Why is Terrorism Wrong?

  • Carl Wellman
Part of the SpringerBriefs in Law book series (BRIEFSLAW, volume 9)


Terrorism, as best defined, has four generic wrong-making characteristics. It uses or threatens violence. It typically produces terror. It uses persons as means without respecting them as autonomous moral agents. It attempts to coerce. These make terrorism morally wrong because they involve the infliction of serious harm and the violation of human rights. Political terrorism is also wrong because it undermines trust, generates conflict within a liberal society, undermines the capacity for self-government and disrupts social order. State terrorism violates the duty of nation states to protect citizens from harm and the violation of their human rights. International terrorism threatens peace and security and violates the sovereignty of nations. Racial terrorism always violates the moral right to equitable treatment of its victims and often oppresses members of the terrorized race. Family quasi-terrorism violates one’s special moral responsibilities to members of one’s family, destroys the necessary conditions for intimacy and often causes post-traumatic stress disorder. None of these wrong-making characteristics is limited to innocent victims; innocence is primarily relevant because it excludes any justification of terrorism as a defense against wrongful aggression.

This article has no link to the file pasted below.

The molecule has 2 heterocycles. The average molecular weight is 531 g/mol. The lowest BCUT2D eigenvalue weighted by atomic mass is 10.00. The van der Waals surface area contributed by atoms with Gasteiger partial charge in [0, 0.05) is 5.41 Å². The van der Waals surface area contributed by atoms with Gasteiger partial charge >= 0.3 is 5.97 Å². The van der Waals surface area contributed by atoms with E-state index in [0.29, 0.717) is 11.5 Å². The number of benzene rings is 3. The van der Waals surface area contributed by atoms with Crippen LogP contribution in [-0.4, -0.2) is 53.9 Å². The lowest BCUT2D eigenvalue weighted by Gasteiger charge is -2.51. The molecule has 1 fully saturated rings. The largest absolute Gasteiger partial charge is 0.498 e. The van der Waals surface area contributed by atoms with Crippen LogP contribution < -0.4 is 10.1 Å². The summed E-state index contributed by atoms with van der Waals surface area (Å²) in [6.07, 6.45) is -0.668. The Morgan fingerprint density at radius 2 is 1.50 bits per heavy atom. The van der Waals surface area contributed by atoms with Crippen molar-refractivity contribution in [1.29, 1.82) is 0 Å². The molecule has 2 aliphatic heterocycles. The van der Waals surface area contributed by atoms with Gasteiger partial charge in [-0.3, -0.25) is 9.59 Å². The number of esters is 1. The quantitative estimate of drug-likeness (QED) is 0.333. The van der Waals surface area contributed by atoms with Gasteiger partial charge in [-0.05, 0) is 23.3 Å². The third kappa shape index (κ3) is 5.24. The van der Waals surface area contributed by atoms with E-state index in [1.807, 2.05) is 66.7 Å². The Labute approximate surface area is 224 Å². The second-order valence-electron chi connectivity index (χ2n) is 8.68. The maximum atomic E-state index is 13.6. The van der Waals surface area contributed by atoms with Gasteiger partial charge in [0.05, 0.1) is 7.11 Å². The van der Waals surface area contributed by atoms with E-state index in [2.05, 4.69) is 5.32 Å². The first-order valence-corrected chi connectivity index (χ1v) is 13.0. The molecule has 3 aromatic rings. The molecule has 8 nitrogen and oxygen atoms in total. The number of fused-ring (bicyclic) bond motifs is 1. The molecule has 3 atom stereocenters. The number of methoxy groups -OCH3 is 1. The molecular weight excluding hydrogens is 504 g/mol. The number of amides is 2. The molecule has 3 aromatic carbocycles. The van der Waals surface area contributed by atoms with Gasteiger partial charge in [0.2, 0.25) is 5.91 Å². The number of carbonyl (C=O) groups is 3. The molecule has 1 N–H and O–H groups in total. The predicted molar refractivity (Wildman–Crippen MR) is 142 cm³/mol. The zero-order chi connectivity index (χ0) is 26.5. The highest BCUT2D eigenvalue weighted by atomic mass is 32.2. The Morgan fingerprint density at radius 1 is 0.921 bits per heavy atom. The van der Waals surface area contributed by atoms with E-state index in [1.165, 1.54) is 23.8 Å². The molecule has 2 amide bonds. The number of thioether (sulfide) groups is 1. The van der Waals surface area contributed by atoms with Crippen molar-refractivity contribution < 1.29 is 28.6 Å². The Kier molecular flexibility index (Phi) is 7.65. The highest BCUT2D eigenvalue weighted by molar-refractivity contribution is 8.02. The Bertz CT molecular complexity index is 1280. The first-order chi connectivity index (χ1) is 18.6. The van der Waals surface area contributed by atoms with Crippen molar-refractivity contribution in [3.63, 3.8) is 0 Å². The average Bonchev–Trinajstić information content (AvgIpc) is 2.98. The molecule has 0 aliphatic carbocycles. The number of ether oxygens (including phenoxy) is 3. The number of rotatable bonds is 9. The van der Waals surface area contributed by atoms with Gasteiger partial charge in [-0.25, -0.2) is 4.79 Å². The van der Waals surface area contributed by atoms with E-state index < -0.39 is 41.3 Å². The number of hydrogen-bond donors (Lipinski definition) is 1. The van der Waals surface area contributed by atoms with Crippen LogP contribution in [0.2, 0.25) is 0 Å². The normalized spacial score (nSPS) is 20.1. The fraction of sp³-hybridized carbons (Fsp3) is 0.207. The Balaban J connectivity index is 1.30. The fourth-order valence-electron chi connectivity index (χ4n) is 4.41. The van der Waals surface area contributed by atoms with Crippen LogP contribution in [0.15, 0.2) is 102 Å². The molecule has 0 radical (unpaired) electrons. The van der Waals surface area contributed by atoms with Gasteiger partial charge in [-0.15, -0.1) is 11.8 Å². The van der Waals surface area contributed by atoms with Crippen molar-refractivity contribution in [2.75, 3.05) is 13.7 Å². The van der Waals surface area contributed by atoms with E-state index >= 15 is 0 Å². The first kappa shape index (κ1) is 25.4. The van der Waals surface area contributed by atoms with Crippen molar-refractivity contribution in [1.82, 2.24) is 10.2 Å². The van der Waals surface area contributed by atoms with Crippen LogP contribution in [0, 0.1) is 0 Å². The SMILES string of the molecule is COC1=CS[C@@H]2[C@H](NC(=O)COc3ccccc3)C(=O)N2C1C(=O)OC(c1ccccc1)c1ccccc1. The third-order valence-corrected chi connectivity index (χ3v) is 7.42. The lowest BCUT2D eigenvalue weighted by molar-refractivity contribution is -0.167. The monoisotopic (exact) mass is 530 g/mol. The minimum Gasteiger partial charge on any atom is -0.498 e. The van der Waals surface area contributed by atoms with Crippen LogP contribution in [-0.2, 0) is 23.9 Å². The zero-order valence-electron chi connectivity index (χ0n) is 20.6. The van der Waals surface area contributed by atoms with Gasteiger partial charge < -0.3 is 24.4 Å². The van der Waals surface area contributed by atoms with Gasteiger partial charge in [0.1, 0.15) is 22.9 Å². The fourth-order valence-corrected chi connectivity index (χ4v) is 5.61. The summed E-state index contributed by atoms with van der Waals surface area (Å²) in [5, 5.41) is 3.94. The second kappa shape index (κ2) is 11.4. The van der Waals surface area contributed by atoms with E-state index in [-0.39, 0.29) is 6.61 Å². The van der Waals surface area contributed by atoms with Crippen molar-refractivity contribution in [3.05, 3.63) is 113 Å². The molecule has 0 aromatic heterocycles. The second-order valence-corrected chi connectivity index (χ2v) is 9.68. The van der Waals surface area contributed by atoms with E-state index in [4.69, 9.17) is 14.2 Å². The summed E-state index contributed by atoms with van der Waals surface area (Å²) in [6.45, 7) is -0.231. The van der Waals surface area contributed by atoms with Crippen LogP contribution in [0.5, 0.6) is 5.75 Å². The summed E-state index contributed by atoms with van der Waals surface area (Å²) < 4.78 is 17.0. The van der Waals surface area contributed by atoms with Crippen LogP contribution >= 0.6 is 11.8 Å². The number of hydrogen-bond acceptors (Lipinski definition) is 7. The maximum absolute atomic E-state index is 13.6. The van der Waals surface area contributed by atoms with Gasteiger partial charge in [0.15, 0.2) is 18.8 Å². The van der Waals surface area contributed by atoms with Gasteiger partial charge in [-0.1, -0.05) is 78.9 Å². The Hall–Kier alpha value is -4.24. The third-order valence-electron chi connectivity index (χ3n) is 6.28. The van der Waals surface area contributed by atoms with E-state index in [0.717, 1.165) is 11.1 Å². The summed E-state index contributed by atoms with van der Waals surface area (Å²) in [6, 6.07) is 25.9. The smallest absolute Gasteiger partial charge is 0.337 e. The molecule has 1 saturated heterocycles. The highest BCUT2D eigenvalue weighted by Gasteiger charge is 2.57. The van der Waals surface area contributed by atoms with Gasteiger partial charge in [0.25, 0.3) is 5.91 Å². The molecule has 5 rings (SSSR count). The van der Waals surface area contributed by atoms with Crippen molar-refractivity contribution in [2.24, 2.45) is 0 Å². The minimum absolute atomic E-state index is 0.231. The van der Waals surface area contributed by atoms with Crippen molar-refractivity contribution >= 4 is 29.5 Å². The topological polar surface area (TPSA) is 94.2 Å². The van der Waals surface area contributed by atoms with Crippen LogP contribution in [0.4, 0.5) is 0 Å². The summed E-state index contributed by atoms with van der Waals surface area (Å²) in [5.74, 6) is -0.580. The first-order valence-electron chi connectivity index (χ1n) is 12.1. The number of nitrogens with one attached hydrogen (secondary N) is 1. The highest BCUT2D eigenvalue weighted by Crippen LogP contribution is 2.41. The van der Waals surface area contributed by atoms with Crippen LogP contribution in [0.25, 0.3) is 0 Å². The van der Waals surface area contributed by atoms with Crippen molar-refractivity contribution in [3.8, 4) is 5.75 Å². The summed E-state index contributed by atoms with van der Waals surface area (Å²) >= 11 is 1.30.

Violence Terror Using persons Coercion Harm Human rights Social trust Threat Equitable treatment Racial discrimination 


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Copyright information

© The Author(s) 2013

Authors and Affiliations

  1. 1.Department of PhilosophyWashington University - St LouisSaint LouisUSA

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